Nevada has statutes that regulate the withholding of retainage on privately owned construction projects for contracts between an owner and prime contractor (NRS 624.609, NRS 624.610, NRS 624.620) and for contracts between a prime contractor and subcontractor (NRS 624.624, NRS 624.626).

  • Authorized Withholding: A contract may authorize a private owner to withhold retention from payments to the prime contractor, but such retainage may not exceed 5% of the amount of the payment. Similarly, a contract between a contractor and its subcontractor may authorize the contractor to retain up to 5% of each payment due to the subcontractor. Additionally, provided the withholding party complies with the statutory notice requirements to withhold additional funds, an owner or higher-tiered contractor may withhold an amount equal to the sum of (1) any work, labor, or materials that has not been performed or furnished for which payment is being sought, unless the agreement otherwise allows or requires payment, (2) costs reasonably necessary to correct or repair work for which payment is sought but does not materially comply with the agreement to the extent such costs exceed 50% of the 5% retention withheld, and (3) an amount paid or required to be paid to a state agency or employee benefit trust fund for which the withholding party may reasonably be liable.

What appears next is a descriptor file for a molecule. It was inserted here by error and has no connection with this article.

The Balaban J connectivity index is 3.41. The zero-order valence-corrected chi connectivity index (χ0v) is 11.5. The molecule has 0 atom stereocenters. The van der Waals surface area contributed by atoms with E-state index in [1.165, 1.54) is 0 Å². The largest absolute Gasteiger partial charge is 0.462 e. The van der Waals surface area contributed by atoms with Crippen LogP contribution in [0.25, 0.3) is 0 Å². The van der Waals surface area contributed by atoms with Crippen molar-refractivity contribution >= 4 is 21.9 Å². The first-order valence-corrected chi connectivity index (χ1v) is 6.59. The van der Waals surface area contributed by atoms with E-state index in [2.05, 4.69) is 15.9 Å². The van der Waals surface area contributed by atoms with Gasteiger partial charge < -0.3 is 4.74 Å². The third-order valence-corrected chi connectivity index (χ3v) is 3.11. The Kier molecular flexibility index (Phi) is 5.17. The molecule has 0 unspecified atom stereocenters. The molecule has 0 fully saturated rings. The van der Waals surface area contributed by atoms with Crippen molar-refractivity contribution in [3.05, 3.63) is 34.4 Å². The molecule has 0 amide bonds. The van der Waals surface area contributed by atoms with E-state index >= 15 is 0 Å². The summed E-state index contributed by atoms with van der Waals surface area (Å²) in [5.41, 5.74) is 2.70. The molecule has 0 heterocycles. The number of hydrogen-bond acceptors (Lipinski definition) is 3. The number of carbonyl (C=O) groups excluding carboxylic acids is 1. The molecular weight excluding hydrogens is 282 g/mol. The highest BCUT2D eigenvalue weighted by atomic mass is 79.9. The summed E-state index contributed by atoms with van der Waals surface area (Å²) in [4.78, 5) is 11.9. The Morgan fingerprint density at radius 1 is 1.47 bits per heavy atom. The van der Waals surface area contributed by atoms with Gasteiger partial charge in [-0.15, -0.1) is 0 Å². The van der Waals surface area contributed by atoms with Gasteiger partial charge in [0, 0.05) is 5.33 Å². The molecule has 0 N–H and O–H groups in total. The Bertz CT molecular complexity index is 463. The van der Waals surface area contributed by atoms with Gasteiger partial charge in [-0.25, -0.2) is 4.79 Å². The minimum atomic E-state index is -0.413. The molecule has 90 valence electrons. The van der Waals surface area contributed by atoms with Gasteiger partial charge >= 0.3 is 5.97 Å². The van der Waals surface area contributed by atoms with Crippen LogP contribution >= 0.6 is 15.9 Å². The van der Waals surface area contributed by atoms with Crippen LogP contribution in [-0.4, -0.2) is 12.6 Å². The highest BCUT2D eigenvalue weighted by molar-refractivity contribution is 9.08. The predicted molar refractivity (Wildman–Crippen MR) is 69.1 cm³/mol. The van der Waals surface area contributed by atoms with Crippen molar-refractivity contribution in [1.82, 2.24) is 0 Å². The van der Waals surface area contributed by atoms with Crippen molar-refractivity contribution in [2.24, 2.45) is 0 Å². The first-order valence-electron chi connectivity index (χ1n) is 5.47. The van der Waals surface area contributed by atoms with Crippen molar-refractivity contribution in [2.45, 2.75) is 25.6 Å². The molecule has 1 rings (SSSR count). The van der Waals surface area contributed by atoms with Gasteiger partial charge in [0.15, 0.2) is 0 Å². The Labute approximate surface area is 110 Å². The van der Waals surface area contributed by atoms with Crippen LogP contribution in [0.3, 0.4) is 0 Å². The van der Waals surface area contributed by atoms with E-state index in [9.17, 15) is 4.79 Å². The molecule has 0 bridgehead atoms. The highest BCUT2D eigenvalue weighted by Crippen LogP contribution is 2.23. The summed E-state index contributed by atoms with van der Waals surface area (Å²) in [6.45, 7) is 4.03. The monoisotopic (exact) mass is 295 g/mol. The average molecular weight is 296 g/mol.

• Final Release of Retainage: For contracts between owners and prime contractors, the final payment for the work of improvement, including retainage, is due within 30 days after (1) the owner or a person acting with the authority of the owner occupies or uses the work of improvement or (2) the work of improvement becomes available for its intended use, if the contractor has provided to the owner (A) a written notice of availability on or before the day it became available or (B) a certificate of occupancy from the building inspector or other authority.